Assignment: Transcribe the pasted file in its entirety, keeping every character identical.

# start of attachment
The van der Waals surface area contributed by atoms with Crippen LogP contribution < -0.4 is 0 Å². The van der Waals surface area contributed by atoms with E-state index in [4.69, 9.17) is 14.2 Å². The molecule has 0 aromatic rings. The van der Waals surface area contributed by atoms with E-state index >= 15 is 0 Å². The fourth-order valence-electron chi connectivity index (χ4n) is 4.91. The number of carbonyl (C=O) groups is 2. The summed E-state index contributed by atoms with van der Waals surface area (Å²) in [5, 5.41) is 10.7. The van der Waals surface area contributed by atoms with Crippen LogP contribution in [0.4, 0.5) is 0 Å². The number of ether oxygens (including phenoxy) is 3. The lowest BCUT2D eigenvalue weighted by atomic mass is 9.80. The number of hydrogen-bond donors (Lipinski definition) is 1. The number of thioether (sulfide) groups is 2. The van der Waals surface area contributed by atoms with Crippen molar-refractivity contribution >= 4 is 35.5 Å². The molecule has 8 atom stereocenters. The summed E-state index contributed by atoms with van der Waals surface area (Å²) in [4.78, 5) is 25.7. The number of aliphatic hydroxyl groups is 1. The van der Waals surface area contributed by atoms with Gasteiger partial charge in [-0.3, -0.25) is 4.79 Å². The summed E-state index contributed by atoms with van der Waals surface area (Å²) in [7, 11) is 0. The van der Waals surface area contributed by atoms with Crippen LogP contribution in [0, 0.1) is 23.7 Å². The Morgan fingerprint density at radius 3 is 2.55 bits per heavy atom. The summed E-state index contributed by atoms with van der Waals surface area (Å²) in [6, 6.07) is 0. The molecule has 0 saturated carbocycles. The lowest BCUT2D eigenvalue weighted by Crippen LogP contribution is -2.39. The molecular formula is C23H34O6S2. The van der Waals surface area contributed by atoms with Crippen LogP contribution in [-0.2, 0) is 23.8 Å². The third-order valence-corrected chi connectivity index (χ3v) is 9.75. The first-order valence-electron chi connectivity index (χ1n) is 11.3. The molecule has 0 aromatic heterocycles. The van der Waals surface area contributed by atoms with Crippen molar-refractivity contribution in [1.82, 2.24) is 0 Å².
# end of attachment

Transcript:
The van der Waals surface area contributed by atoms with Crippen LogP contribution < -0.4 is 0 Å². The van der Waals surface area contributed by atoms with E-state index in [4.69, 9.17) is 14.2 Å². The molecule has 0 aromatic rings. The van der Waals surface area contributed by atoms with E-state index >= 15 is 0 Å². The fourth-order valence-electron chi connectivity index (χ4n) is 4.91. The number of carbonyl (C=O) groups is 2. The summed E-state index contributed by atoms with van der Waals surface area (Å²) in [5, 5.41) is 10.7. The van der Waals surface area contributed by atoms with Crippen LogP contribution in [0.4, 0.5) is 0 Å². The number of ether oxygens (including phenoxy) is 3. The lowest BCUT2D eigenvalue weighted by atomic mass is 9.80. The number of hydrogen-bond donors (Lipinski definition) is 1. The number of thioether (sulfide) groups is 2. The van der Waals surface area contributed by atoms with Crippen molar-refractivity contribution >= 4 is 35.5 Å². The molecule has 8 atom stereocenters. The summed E-state index contributed by atoms with van der Waals surface area (Å²) in [4.78, 5) is 25.7. The number of aliphatic hydroxyl groups is 1. The van der Waals surface area contributed by atoms with Gasteiger partial charge in [-0.3, -0.25) is 4.79 Å². The summed E-state index contributed by atoms with van der Waals surface area (Å²) in [7, 11) is 0. The van der Waals surface area contributed by atoms with Crippen LogP contribution in [0, 0.1) is 23.7 Å². The Morgan fingerprint density at radius 3 is 2.55 bits per heavy atom. The summed E-state index contributed by atoms with van der Waals surface area (Å²) in [6, 6.07) is 0. The molecule has 0 saturated carbocycles. The lowest BCUT2D eigenvalue weighted by Crippen LogP contribution is -2.39. The molecular formula is C23H34O6S2. The van der Waals surface area contributed by atoms with Crippen LogP contribution in [-0.2, 0) is 23.8 Å². The third-order valence-corrected chi connectivity index (χ3v) is 9.75. The first-order valence-electron chi connectivity index (χ1n) is 11.3. The molecule has 0 aromatic heterocycles. The van der Waals surface area contributed by atoms with Crippen molar-refractivity contribution in [1.82, 2.24) is 0 Å².